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‘I don’t want to die at the age of 24’ – the request of a young woman stuck at the Rafah crossing

‘I don’t want to die at the age of 24’ – the request of a young woman stuck at the Rafah crossing
‘I don’t want to die at the age of 24’ – the request of a young woman stuck at the Rafah crossing

Tala Abu Nahleh received a scholarship and studied in the United States and Beirut. Photo: Collected by Tala AbuEgypt has announced the opening of the Rafah crossing to evacuate dual nationals and the seriously injured. Last Wednesday, 76 wounded Palestinians and 335 foreign passport holders entered Egypt. In addition to 31 Austrians, four Italians and five French nationals, the Egyptian government said several German nationals were among them.

Thousands more are waiting at the Rafah crossing to escape the war-torn Gaza. Tala Abu Nahleh failed to cross this crossing for the third time. His mother is a Jordanian citizen. Tala’s family was told by the Jordanian embassy to go to the Rafah crossing.

Tala’s brother, 15-year-old Yazid, is unable to walk and often suffers from seizures. He needs a wheelchair to move from one place to another. Hospitals in Gaza have run out of all the medicine he needs. Meanwhile, his condition is further deteriorating due to the bombings.

In an interview given to the BBC, Tala said that since the escalation of tensions in Gaza, Yazid became very scared. His seizures also worsened.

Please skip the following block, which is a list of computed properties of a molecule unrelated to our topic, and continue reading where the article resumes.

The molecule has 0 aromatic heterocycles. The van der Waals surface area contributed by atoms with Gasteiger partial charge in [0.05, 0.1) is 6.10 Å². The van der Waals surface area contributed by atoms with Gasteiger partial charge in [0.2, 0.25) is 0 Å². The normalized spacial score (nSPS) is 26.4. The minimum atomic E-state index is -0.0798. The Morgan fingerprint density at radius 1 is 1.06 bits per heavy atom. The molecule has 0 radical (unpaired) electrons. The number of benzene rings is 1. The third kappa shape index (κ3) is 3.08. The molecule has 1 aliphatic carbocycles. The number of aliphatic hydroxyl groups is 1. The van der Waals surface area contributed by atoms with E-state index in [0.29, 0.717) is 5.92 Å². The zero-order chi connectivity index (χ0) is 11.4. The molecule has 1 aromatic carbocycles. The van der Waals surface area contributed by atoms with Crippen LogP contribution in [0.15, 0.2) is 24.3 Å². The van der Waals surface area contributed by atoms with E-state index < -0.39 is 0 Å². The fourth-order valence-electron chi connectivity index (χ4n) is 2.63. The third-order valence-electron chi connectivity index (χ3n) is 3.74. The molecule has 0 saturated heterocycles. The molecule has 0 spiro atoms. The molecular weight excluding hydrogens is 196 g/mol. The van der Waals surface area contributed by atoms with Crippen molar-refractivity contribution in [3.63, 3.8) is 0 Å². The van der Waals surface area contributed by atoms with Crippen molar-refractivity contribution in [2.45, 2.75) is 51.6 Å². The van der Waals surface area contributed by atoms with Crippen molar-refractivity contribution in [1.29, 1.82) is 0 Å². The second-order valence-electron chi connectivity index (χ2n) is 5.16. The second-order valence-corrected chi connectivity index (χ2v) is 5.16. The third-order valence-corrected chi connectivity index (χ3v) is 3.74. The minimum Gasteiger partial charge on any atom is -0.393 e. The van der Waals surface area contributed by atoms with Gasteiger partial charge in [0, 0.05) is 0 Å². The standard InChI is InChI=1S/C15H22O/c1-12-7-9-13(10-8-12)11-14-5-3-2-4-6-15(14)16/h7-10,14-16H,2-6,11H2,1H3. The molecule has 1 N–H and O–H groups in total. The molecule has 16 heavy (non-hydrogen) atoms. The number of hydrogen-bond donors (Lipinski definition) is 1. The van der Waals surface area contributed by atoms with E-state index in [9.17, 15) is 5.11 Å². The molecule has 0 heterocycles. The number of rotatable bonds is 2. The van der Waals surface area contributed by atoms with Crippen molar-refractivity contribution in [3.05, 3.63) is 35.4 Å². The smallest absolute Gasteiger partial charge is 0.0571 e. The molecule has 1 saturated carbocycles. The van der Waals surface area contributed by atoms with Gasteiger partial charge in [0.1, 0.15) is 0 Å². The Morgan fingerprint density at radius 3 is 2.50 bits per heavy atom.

Talai is the sole earner in a family of six. He received a scholarship and studied in the United States and Beirut, Lebanon. A self-confident and articulate character, Talai will be the family’s only support even across the Gaza border.

Tala said, ‘We are trying to survive, not sure if we can. But we are making every effort to survive. Because I don’t want to die at the age of 24.’

Borderlands are places where definitions of ‘destiny’ differ. Fate here means dealing with bombings, hunger and water shortages.

Fate there means leaving behind loved ones, those who don’t have foreign passports or who aren’t too injured to evacuate or who are caught in a fire and who can’t reach the border. Only a small fraction of Gaza’s 2.2 million people will be able to cross through the Rafah crossing.

Mona is an Australian citizen by marriage. He came alone to the border. He is terrified of his family trapped in Gaza.

Mona told the BBC: ‘I’m not happy at all. Because I’m leaving another part of me. My brothers and sisters and whole family are still in Gaza. I pray they are safe. The situation there is very dire and dangerous.’

Many people crowd in front of the paper hanging on the window at the Gaza border. That paper contains the names of those allowed to leave Gaza. Many eager eyes have gathered to see the names of themselves and their families in this list. Their families are waiting for release in a small room next door.

Last Wednesday, 400 foreign nationals and wounded people were able to leave Gaza and enter Egypt for the first time since the opening of the Rafah crossing.

At the end of the day, Tala Abu Nahleh realized that his family was not so lucky. After the glimmer of hope faded, they returned to their darkened apartment. Due to lack of electricity connection, their surroundings are plunged in darkness.

In a video message sent to the BBC, Tala said she no longer knows how to feel. There was concern in his voice and face.

Tala said, ‘After we came back there was no electricity, no food, no water and even no water for cleaning. In a few days my brother’s medicine will run out and we are still stuck here. The night has passed. I don’t know if we will live till tomorrow or not, but we hope to live.’

The article is in Bengali

Tags: dont die age request young woman stuck Rafah crossing


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